Flower essences are dilute extracts of flowers and plants used to treat animals and humans. They are similar to homeopathic remedies in that they are diluted and potentized to make them more effective than the original flower as an herbal extract would be.
Dr. Edward Bach developed the original flower remedies while working as a homeopathic practitioner, and devoted the final years of his life to researching and developing his remedies. He hoped to find a simpler form of treatment that would not require anything to be destroyed or altered.
Dr. Bach believed diseases in the body are a result of imbalances or negativity in the soul, and by correcting the problem there healing would result on all levels.
Preparation and uses
Flower essences are produced using the sun method or the boiling method, both of which were invented by Bach. A key difference in homeopathy and Bach’s flower remedies is that they are only used to treat the mental symptoms believed by practitioners to be the root cause of the many diseases. The essences are derived from non-toxic substances, with the idea that a “positive energy” can redirect or neutralize “negative energy”.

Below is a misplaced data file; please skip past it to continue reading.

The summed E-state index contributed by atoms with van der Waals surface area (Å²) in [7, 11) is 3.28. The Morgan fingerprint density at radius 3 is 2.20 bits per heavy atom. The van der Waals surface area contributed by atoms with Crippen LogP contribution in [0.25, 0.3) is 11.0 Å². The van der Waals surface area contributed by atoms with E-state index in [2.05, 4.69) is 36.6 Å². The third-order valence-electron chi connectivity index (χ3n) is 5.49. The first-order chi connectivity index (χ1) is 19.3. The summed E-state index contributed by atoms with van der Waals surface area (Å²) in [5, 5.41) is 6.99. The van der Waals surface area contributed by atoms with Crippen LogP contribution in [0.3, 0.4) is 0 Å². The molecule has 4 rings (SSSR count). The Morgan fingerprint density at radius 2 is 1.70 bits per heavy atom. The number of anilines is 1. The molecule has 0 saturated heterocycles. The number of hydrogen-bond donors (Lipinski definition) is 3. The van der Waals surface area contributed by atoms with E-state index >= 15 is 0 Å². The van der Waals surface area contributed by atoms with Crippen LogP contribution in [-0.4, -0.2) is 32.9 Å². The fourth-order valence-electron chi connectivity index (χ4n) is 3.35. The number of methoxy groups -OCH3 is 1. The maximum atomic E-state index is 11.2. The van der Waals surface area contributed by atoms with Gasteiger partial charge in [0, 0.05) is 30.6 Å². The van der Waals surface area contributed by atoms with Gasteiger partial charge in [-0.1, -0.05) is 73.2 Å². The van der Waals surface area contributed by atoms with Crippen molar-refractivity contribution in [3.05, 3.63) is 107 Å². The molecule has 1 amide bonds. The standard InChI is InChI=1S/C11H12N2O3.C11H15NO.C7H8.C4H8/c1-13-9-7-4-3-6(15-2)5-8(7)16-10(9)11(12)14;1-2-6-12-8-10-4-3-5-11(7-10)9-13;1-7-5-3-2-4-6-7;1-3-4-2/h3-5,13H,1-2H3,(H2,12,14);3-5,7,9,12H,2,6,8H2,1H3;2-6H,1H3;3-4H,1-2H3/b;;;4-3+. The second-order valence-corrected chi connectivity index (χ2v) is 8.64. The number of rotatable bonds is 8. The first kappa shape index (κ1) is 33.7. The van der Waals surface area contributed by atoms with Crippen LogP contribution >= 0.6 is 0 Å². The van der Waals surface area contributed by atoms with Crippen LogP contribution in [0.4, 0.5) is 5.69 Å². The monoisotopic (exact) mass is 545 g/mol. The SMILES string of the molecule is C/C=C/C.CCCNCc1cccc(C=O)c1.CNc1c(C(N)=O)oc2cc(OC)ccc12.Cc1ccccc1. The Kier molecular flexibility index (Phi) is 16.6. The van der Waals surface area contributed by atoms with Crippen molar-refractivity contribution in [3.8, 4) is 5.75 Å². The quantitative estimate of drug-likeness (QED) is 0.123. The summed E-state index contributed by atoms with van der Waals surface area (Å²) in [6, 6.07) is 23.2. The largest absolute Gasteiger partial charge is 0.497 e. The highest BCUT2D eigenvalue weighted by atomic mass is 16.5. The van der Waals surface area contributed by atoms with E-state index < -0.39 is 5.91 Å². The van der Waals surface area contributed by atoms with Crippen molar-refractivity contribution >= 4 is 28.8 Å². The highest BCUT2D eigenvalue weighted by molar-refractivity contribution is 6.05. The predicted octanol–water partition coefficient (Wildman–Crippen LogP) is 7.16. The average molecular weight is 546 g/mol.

Each remedy is used alone or in conjunction with other remedies, and each flower is believed to impart specific qualities to the remedy. Naturopaths or other healers typically use up to six or seven remedies together to meet a patient’s individual needs. The remedies are used primarily for emotional and spiritual conditions, including but not limited to anxiety, depression, stress and sleep problems.
The essences are often available in small spray bottles, glass bottles with an eye-dropper for oral administration, or in the form of creams that can be rubbed into the skin.
Common flower essences
There are many essences available, but some of the more common ones include Chicory, Cherry Plum, Heather, Chamomile, Olive, Crabapple, and Tiger Lily.